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1806 G. Britain Farthing Bronzed Proof P-1390 Ex Boulton Family Collection





Coin Details

Origin/Country: Great Britain 1707-1815
Design Description: P-1390
Item Description: 1/4P 1806 G.BRITAIN P-1390 BRONZED EX. BOULTON FAMILY
Full Grade: NGC PF 65 BN
Owner: coinsandmedals

Owner Comments:

Understandably, Matthew Boulton and his successors were very proud of the Soho Mint and the coins that it struck. I assume this pride paired with a need to move otherwise stale inventory lead to the creation of the tight-fitting silver-brass lined shells that occasionally housed the specimen strikes of numerous coins, tokens, and medals. These specimens were no doubt some of the most spectacularly preserved examples of the pieces struck at the Soho Mint. This particular example is missing the silver-lined brass shells that were likely separated from it after leaving the original Boulton collection. A unique piece of Soho history was lost with those shells, and this is partially why I have worked so diligently to preserve the few pieces in my collection that still retain their shells. Peck classifies this as a very scarce late Soho.

Obverse: Peck (1964) classifies this obverse design as portrait one, which is noted by the use of incuse lines to render the hair detail in his whiskers just above the ear. Additionally, the two lowest leaves in the wreath are overlapped by stray hairs. In general, the design is much like that of the Penny and Halfpenny of the same year. King George III is depicted facing right with a wreath of 10 leaves, which is tied behind his neck by a riband of two loops and two ends that point down and run along the back of his neck. The lowest loop of the riband is detached and does not form a perfect loop and appears more like a deformed fish hook. A brooch of 7 perfectly formed jewels on the right shoulder catches the drapery. The lowest fold of the drapery is plain, which encloses an incuse letter “K.”. The legend is contained within a thin raised rim and beaded border and is as follows: GEORGIUS III · D: G · REX. with the date “1806” appearing at the bottom below the bust. This is an extremely flashy example of this very scarce variety. The watery brown fields paired with the slightly frosted main device makes for an attractive specimen.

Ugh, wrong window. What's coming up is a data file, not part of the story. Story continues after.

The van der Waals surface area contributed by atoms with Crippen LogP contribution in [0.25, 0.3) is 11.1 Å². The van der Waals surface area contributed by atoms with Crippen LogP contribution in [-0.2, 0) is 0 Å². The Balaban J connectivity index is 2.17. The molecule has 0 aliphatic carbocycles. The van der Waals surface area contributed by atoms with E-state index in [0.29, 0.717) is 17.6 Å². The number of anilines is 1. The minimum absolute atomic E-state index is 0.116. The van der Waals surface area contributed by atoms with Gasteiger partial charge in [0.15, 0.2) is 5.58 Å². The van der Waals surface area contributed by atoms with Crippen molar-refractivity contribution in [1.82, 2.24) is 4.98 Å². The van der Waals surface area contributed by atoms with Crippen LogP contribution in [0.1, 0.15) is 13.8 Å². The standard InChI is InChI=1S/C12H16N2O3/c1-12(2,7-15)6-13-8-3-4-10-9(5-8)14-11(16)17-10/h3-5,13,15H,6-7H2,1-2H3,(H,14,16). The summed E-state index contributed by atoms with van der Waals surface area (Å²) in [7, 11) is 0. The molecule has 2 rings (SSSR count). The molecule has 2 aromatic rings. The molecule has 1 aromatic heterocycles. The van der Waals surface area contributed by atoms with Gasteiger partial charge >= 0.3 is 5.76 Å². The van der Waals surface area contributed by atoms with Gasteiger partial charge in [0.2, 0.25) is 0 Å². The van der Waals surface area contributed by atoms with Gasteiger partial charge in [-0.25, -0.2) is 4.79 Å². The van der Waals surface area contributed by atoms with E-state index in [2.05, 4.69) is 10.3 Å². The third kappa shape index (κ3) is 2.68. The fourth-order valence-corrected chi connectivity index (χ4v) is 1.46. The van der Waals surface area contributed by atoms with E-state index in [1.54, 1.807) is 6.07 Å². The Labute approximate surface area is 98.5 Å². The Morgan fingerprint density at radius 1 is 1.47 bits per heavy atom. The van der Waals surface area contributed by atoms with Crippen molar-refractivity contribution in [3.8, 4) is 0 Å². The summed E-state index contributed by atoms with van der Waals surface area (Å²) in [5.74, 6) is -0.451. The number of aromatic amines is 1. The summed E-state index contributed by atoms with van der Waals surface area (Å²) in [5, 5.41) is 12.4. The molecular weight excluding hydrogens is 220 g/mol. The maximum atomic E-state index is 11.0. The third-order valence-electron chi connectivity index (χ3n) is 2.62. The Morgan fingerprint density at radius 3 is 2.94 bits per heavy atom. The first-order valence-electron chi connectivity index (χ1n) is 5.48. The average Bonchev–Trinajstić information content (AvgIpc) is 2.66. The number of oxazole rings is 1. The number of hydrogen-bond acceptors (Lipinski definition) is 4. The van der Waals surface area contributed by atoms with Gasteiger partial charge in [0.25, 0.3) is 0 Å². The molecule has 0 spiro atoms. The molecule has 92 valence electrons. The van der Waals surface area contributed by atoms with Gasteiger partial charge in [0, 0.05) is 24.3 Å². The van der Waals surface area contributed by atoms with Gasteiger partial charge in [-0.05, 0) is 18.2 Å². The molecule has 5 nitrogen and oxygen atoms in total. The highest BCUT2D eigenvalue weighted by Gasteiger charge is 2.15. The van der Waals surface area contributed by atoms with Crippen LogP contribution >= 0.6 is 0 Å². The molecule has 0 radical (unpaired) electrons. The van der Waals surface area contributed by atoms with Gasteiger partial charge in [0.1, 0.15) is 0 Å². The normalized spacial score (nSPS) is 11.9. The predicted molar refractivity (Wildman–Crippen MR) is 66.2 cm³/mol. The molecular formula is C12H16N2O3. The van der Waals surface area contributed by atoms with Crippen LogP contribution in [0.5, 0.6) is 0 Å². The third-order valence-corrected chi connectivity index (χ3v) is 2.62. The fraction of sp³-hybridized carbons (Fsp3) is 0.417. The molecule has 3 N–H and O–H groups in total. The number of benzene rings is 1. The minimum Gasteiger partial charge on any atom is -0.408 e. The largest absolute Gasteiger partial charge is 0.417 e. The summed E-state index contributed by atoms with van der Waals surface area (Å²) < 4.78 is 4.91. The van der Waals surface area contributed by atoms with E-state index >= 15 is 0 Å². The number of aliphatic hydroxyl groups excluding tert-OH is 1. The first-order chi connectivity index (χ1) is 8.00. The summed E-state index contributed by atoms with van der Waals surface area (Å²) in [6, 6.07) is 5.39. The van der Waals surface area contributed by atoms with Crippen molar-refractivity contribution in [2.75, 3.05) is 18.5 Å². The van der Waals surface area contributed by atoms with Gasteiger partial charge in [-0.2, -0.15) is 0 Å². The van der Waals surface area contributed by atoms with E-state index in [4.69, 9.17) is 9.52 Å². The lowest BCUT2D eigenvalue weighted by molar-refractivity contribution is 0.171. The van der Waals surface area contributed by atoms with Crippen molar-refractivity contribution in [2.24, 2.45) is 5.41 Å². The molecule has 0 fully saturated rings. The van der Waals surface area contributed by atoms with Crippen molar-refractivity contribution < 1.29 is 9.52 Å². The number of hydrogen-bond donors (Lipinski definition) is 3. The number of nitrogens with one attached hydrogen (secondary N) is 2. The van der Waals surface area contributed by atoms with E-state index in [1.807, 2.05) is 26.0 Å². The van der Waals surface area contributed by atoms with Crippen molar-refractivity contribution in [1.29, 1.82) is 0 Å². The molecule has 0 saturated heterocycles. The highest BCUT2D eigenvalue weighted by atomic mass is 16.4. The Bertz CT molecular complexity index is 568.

Reverse: The reverse design depicts Britannia seated facing left wearing a close-fitting drapery sitting on a rock surrounded by waves. Peck (1964) specifically mentions that her hair is un-waved on top. Her right arm is extended, and her hand holds an olive-branch with seven leaves and no berries. Most of the leaves are detached from the twig (i.e., 5 of the 7). Her left arm is down with a trident clasped in her hand, of which the middle prong points to the right side of the middle of the 2nd “N” in Britannia. An oval shield that adorns the crosses of St. George and St. Andrew (heraldically colored) is to her left side. To the right of the shield is a banner with the Soho mint mark which reads “SOHO”. Please note that a line is present under the mintmark. To the left of the shield is the letter K. A 3 masted warship appears in the sea in front of her. The sea is not curved like that of the 1799 halfpennies but is instead straight, leaving a clear exergue. The legend BRITANNIA is contained within a thin outer rim and a beaded border (even spacing).

Edge: Grained

Notes: This coin just happened to come up for sale when I had a little extra cash that was otherwise unaccounted for. I paid a slight premium for the pedigree, but I find it so cool that I own a coin that originally belonged to the family that struck the very coins that I am so captivated by. Overall the coin is nicely preserved and displays a beautiful even brown color that one would want to find on a proof copper coin of its age. The holder on this coin is very scratched, and the picture reflects this. At some point, I may send it in to be re-holdered. For now, I will enjoy it as is.

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